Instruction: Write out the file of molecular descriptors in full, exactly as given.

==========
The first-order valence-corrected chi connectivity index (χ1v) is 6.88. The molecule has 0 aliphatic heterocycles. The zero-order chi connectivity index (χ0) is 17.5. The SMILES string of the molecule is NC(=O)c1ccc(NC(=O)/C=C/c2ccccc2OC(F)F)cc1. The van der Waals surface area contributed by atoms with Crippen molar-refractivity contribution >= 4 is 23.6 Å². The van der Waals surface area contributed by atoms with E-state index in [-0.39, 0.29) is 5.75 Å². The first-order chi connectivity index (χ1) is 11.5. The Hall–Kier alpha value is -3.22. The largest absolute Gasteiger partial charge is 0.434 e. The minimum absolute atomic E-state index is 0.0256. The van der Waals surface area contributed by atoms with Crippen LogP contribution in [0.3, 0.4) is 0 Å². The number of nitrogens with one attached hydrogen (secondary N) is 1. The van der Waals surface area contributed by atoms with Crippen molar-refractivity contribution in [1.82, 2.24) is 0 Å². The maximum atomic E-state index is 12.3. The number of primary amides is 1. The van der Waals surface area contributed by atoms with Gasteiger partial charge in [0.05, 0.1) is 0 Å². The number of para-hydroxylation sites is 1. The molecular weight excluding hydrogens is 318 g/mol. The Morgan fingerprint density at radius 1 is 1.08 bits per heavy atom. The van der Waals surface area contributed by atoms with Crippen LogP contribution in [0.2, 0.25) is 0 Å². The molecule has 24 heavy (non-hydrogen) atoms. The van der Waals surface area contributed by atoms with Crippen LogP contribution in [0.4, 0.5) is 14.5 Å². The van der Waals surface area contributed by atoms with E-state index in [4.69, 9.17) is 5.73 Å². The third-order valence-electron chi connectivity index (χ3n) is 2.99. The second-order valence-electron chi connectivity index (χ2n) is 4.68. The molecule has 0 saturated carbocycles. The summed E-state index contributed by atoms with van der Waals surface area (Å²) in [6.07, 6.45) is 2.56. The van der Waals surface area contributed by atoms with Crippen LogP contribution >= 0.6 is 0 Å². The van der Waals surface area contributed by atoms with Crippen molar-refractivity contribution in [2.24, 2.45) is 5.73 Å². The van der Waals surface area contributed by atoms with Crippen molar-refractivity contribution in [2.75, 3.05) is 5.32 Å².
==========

The first-order valence-corrected chi connectivity index (χ1v) is 6.88. The molecule has 0 aliphatic heterocycles. The zero-order chi connectivity index (χ0) is 17.5. The SMILES string of the molecule is NC(=O)c1ccc(NC(=O)/C=C/c2ccccc2OC(F)F)cc1. The van der Waals surface area contributed by atoms with Crippen molar-refractivity contribution >= 4 is 23.6 Å². The van der Waals surface area contributed by atoms with E-state index in [-0.39, 0.29) is 5.75 Å². The first-order chi connectivity index (χ1) is 11.5. The Hall–Kier alpha value is -3.22. The largest absolute Gasteiger partial charge is 0.434 e. The minimum absolute atomic E-state index is 0.0256. The van der Waals surface area contributed by atoms with Crippen LogP contribution in [0.3, 0.4) is 0 Å². The number of nitrogens with one attached hydrogen (secondary N) is 1. The van der Waals surface area contributed by atoms with Crippen molar-refractivity contribution in [1.82, 2.24) is 0 Å². The maximum atomic E-state index is 12.3. The number of primary amides is 1. The van der Waals surface area contributed by atoms with Gasteiger partial charge in [0.05, 0.1) is 0 Å². The number of para-hydroxylation sites is 1. The molecular weight excluding hydrogens is 318 g/mol. The Morgan fingerprint density at radius 1 is 1.08 bits per heavy atom. The van der Waals surface area contributed by atoms with Crippen LogP contribution in [0.2, 0.25) is 0 Å². The molecule has 24 heavy (non-hydrogen) atoms. The van der Waals surface area contributed by atoms with Crippen LogP contribution in [0.4, 0.5) is 14.5 Å². The van der Waals surface area contributed by atoms with E-state index in [4.69, 9.17) is 5.73 Å². The third-order valence-electron chi connectivity index (χ3n) is 2.99. The second-order valence-electron chi connectivity index (χ2n) is 4.68. The molecule has 0 saturated carbocycles. The summed E-state index contributed by atoms with van der Waals surface area (Å²) in [6.07, 6.45) is 2.56. The van der Waals surface area contributed by atoms with Crippen LogP contribution >= 0.6 is 0 Å². The van der Waals surface area contributed by atoms with Crippen molar-refractivity contribution in [2.24, 2.45) is 5.73 Å². The van der Waals surface area contributed by atoms with Crippen molar-refractivity contribution in [2.75, 3.05) is 5.32 Å².